Ecosystems will be particularly vulnerable to climate change, with around 15–40 per cent of species potentially facing extinction after only 2°C of warming.
Is that a fact, too? It’s hard to say, because we cannot find that particular section in Stern. The closest match we can find is this:
‘Ecosystems will be particularly vulnerable to climate change, with one study estimating that around 15 – 40% of species face extinction with 2°C of warming’ (part II, ch.3, p.56)
On the word of no one? Absolutely. Respect the facts? Of course. Respect the evidence? Yep, that too. But May is asking us to respect evidence dressed up as fact, when any scientist worth their salt should be encouraging us to challenge the evidence, and any GCSE science student would be able to.
So why the new translation? Why drop ‘on the word of no one’? Perhaps it is another example of a political body hiding healthy debate behind scientific certainties that do not exist. Or maybe the Royal Society, like any political body, would rather we trust the word of nobody but itself? May makes some noises about oil companies ‘misinforming the public about the science of climate change’. But May would appear to be doing a pretty good job of that himself. We’re not going to take his word for it.
Yesterday, the UK’s third political party – The Liberal Democrats – launched their Climate Change Starts at Home campaign.
Menzies Campbell unveiled bold proposals that demonstrated how upgrading Britain’s homes could reduce carbon dioxide emissions by millions of tonnes, save energy, and lead to significant cuts in energy bills.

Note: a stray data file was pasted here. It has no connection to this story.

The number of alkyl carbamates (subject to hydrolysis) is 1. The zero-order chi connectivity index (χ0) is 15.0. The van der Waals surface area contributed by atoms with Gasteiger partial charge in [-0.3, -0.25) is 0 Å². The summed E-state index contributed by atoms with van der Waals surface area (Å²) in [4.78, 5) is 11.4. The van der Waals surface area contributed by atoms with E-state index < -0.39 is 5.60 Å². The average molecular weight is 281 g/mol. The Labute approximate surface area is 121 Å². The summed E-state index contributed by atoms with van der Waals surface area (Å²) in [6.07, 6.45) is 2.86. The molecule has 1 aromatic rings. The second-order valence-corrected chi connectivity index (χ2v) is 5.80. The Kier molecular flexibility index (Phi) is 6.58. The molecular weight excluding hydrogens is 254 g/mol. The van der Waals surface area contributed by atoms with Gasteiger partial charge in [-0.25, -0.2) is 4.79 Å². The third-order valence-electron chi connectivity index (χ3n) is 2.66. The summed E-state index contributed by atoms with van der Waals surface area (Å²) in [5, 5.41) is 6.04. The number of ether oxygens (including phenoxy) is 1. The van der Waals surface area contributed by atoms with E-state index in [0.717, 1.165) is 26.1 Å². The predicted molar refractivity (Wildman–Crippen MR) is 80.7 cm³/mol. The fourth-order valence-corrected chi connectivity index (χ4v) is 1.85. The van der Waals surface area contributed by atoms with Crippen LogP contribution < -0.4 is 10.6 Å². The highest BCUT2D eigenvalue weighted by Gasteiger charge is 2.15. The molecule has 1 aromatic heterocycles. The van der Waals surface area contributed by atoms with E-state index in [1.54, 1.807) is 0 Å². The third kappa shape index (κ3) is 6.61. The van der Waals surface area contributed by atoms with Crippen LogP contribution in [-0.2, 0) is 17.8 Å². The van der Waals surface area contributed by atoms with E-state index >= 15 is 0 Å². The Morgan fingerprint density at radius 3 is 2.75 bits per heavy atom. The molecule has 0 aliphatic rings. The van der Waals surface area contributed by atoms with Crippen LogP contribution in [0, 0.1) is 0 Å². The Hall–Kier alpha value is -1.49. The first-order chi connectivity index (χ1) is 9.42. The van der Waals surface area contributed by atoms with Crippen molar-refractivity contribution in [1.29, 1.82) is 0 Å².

Last week BBC2’s Newsnight featured a review of a journalist’s gruelling year-long attempt at ‘ethical living’ which reduced his family’s ‘carbon footprint’ by two tonnes. But as Bjorn Lomborg pointed out on the program, if that reduction were to be acheived by families nationwide, the saving would postpone the effect of global warming by a mere seven hours by the year 2100.
‘Millions of tonnes’ sounds big, and makes good copy, but it doesn’t change the planet at all. This leaves Menzies with only the claim that insulation, paid for with ‘Energy Mortgages’ secured on homes, would shave hundreds of pounds a year off consumers’ energy bills. But with an added risk of losing that home on top of having to pay back the loan, it seems unlikely that this scheme will make much of a difference to anyone for whom £300 a year makes a difference.
Away from home, UK Foreign Secretary Margaret Beckett is due to take the issue of climate change to the security council on the basis that ‘the cumulative impacts of climate change could exacerbate these drivers of conflict, and particularly increase the risk to those states already susceptible to conflict.’[DEAD LINK]
Perhaps this is a case of Blair attempting to secure his legacy by getting the world to move on climate change. Indeed, it’s not like him to be against things that ‘exacerbate the drivers of conflict’. Or perhaps it’s just an attempt to offset all that carbon used in the Gulf war…